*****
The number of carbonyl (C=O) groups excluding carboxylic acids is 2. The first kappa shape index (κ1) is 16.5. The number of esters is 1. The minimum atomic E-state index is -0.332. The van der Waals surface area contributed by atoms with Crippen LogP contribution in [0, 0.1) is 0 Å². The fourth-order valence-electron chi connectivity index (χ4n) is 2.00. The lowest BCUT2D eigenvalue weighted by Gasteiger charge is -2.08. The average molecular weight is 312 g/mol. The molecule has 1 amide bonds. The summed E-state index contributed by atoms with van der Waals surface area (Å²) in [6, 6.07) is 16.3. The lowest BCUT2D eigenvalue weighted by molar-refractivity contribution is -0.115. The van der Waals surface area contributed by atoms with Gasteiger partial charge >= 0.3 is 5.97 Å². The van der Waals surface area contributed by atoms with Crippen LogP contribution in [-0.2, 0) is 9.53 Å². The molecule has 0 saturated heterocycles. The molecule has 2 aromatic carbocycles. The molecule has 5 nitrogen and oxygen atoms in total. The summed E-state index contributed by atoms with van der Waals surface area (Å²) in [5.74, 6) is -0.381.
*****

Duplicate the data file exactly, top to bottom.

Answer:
The number of carbonyl (C=O) groups excluding carboxylic acids is 2. The first kappa shape index (κ1) is 16.5. The number of esters is 1. The minimum atomic E-state index is -0.332. The van der Waals surface area contributed by atoms with Crippen LogP contribution in [0, 0.1) is 0 Å². The fourth-order valence-electron chi connectivity index (χ4n) is 2.00. The lowest BCUT2D eigenvalue weighted by Gasteiger charge is -2.08. The average molecular weight is 312 g/mol. The molecule has 1 amide bonds. The summed E-state index contributed by atoms with van der Waals surface area (Å²) in [6, 6.07) is 16.3. The lowest BCUT2D eigenvalue weighted by molar-refractivity contribution is -0.115. The van der Waals surface area contributed by atoms with Gasteiger partial charge >= 0.3 is 5.97 Å². The van der Waals surface area contributed by atoms with Crippen LogP contribution in [-0.2, 0) is 9.53 Å². The molecule has 0 saturated heterocycles. The molecule has 2 aromatic carbocycles. The molecule has 5 nitrogen and oxygen atoms in total. The summed E-state index contributed by atoms with van der Waals surface area (Å²) in [5.74, 6) is -0.381.